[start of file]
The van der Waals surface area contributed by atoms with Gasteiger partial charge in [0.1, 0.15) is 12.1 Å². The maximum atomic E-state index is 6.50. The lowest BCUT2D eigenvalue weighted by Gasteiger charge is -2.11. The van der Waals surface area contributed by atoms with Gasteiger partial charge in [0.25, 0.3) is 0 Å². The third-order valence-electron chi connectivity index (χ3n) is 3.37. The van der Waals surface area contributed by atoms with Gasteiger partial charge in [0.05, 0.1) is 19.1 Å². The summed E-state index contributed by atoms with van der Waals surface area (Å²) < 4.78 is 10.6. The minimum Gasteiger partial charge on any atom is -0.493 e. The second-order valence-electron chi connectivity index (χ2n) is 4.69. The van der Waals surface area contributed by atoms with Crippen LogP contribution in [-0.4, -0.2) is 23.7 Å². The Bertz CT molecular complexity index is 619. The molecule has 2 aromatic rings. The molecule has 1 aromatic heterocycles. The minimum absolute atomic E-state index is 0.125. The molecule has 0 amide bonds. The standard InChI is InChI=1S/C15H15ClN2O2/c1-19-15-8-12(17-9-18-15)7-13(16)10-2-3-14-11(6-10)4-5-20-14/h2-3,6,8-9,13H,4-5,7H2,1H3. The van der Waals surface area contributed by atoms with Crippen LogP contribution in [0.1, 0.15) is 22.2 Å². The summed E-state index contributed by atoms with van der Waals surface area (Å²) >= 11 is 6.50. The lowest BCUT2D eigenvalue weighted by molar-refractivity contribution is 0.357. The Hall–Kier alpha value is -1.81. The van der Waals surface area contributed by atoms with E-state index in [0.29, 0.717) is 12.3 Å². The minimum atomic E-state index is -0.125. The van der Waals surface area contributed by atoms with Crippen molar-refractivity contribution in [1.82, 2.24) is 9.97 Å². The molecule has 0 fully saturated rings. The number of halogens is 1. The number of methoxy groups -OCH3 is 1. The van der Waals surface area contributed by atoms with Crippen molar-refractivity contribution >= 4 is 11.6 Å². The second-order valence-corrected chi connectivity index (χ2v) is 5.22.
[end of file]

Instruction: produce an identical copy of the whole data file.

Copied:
The van der Waals surface area contributed by atoms with Gasteiger partial charge in [0.1, 0.15) is 12.1 Å². The maximum atomic E-state index is 6.50. The lowest BCUT2D eigenvalue weighted by Gasteiger charge is -2.11. The van der Waals surface area contributed by atoms with Gasteiger partial charge in [0.25, 0.3) is 0 Å². The third-order valence-electron chi connectivity index (χ3n) is 3.37. The van der Waals surface area contributed by atoms with Gasteiger partial charge in [0.05, 0.1) is 19.1 Å². The summed E-state index contributed by atoms with van der Waals surface area (Å²) < 4.78 is 10.6. The minimum Gasteiger partial charge on any atom is -0.493 e. The second-order valence-electron chi connectivity index (χ2n) is 4.69. The van der Waals surface area contributed by atoms with Crippen LogP contribution in [-0.4, -0.2) is 23.7 Å². The Bertz CT molecular complexity index is 619. The molecule has 2 aromatic rings. The molecule has 1 aromatic heterocycles. The minimum absolute atomic E-state index is 0.125. The molecule has 0 amide bonds. The standard InChI is InChI=1S/C15H15ClN2O2/c1-19-15-8-12(17-9-18-15)7-13(16)10-2-3-14-11(6-10)4-5-20-14/h2-3,6,8-9,13H,4-5,7H2,1H3. The van der Waals surface area contributed by atoms with Crippen LogP contribution in [0.1, 0.15) is 22.2 Å². The summed E-state index contributed by atoms with van der Waals surface area (Å²) >= 11 is 6.50. The lowest BCUT2D eigenvalue weighted by molar-refractivity contribution is 0.357. The Hall–Kier alpha value is -1.81. The van der Waals surface area contributed by atoms with E-state index in [0.29, 0.717) is 12.3 Å². The minimum atomic E-state index is -0.125. The van der Waals surface area contributed by atoms with Crippen molar-refractivity contribution in [1.82, 2.24) is 9.97 Å². The molecule has 0 fully saturated rings. The number of halogens is 1. The number of methoxy groups -OCH3 is 1. The van der Waals surface area contributed by atoms with Crippen molar-refractivity contribution >= 4 is 11.6 Å². The second-order valence-corrected chi connectivity index (χ2v) is 5.22.